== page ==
Masthead: Kaweah Range

Sierra Nature Notes, Volume 4, June 2004

When is the best time to cross a mountain stream?
Understanding daily variations in streamflow

Jessica Lundquist, Soon-to-be PhD
Hydroclimatology Group, Scripps Institution of Oceanography

Figure 1: Yosemite Falls, 7:00 pm, 9 May 2003.

Figure 2: Yosemite Falls, 7:00 am, 10 May 2003.

“Secrets of Yosemite!” advertised the front of the Special Preview Issue of Backpacker magazine. I spend my summers doing river research in Yosemite National Park, and for once, something had appeared in my mailbox that actually looked useful. I quickly flipped to a page titled “Become a stronger, smarter hiker” and looked at a “Quick Tip” highlighted in a black box. “The best time to cross a stream is in the morning, when the flow is lowest,” the tip read. “During the day, snowmelt can dramatically swell a stream. So if it’s late in the day, consider camping streamside for the night and crossing in the morning.”

Sounds reasonable, but how often is this good advice? I decided to cross Yosemite Creek last May. At 7:00 pm, Yosemite Falls looked rather intimidating (Figure 1), so I decided to wait until morning. However, at 7:00 am (Figure 2), it looked even worse! Was I alone in this observation? In the Gold Seeker (1985, written in 1854), Jean-Nicholas Perlot, a French gold miner, wrote about the difficulties in crossing the Merced River downstream of Yosemite Valley in June: The only way across was cutting a pine and “throwing a bridge over the river.” However, “The next day, on getting up, we were much astonished to see our bridge no longer; the water, during the night, had carried it away… We first observed that it [the river] was three feet higher in the morning than in the evening – that is why our bridge had gone with the current during the night. Should we build another?” The mining was good, and “Each day we threw across the river a bridge which disappeared each night. Soon pines tall enough to serve us as bridges were lacking.” Perlot did not specify how many nights this went on, but he did note that the lowest streamflows were at approximately 5:00 pm!

My friend Boonie Lang laughed particularly hard when she heard about the Backpacker’s advice. “When I was younger, the park service didn’t care so much about how close you camped to the river,” she recalled. “So one trip, hiking down the Tuolumne River, I decided that I could get the most peaceful night’s sleep if I threw my sleeping bag on a little island in the middle of the river. Then I could hear the rushing water all around me all night long.” She started laughing again. “The rushing water woke me up at 3 am! The water rose during the night, and my feet were soaked! No more island-sleeping for me.”

John Muir, with his adept skill at observation, was acutely aware of this phenomenon. In The Yosemite, he wrote, “In the spring, … the Yosemite streams… sing their grandest songs. Countless rills make haste to the rivers, running and singing soon after sunrise, louder and louder with increasing volume until sundown; then they gradually fail through the frosty hours of the night. In this way the volume of the upper branches of the river is nearly doubled during the day, rising and falling as regularly as the tides of the sea. Then the Merced overflows its banks, flooding the meadows, … beginning to rise towards sundown just when the streams on the fountains are beginning to diminish, the difference in time of the daily rise and fall being caused by the distance the upper flood streams have to travel before reaching the Valley.” The French miner came to a similar conclusion, writing, “Now, if the snow melted at seven o’clock in the morning produced its effects for us at five o’clock in the evening, the biggest melting of the day, which took place at one o’clock in the afternoon, must necessarily correspond to the crest which was produced at eleven o’clock. We therefore measured the height of the water at eleven o’clock in the evening, and we observed between this high water mark and that of low water a difference of four and a half feet.”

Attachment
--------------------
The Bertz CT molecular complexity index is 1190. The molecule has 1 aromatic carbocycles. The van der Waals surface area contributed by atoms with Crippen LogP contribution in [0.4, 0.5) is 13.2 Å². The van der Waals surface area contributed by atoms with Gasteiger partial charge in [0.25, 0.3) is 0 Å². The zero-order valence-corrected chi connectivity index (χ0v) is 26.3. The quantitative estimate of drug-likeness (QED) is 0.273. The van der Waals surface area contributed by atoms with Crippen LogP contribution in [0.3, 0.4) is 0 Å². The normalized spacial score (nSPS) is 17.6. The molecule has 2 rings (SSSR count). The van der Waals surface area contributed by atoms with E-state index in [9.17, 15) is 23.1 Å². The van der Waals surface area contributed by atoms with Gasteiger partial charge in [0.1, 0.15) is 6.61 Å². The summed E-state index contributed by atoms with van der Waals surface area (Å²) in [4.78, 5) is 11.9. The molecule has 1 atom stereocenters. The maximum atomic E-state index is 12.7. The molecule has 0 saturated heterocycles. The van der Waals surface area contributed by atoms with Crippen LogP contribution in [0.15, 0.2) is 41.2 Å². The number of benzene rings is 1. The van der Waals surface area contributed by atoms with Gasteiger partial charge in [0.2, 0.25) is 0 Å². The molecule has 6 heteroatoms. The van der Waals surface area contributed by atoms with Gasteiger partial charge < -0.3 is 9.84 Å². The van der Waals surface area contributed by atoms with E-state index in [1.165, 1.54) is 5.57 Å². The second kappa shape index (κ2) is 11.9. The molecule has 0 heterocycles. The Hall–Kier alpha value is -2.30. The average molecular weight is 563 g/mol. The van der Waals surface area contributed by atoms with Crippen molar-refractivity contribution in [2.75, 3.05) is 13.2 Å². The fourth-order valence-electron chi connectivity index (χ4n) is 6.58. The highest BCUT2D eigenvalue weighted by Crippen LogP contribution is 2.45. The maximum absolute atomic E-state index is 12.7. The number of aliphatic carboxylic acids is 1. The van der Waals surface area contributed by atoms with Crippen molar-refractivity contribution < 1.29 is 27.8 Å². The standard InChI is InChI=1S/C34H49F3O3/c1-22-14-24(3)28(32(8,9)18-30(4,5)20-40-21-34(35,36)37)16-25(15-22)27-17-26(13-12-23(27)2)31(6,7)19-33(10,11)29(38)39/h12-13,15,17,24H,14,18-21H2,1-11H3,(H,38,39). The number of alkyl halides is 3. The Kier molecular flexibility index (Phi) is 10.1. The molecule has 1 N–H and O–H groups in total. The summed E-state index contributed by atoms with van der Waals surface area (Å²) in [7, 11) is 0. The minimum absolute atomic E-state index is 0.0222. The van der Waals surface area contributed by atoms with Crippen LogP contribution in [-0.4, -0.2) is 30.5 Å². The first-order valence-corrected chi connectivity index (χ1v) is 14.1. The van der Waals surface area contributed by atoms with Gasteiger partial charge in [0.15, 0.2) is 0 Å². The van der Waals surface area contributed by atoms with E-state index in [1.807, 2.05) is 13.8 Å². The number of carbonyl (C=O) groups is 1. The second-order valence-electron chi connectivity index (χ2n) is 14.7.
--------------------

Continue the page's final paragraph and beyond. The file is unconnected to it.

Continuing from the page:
Figure 3: Solinst Levlogger measures temperature and water depth every half hour, and stores the data internally for a year.

The obvious lesson learned is that the best time to cross a mountain stream depends on where you are. Snowmelt takes time to travel down the river, but that’s only part of the story. In Summer 2001, as part of my doctoral research, I worked with scientists from Yosemite National Park, USGS, the California Department of Water Resources, and Scripps Institute of Oceanography placing small sensors in the headwaters of the Merced and Tuolumne Rivers (Figure 3). These sensors measure the weight of the water above them, and from that we know water depth. The sensors record every half-hour for an entire year. We then retrieve them and have 365 days of diurnal fluctuations in water depth. We finally have enough data to make scientific decisions about when to cross a certain stream!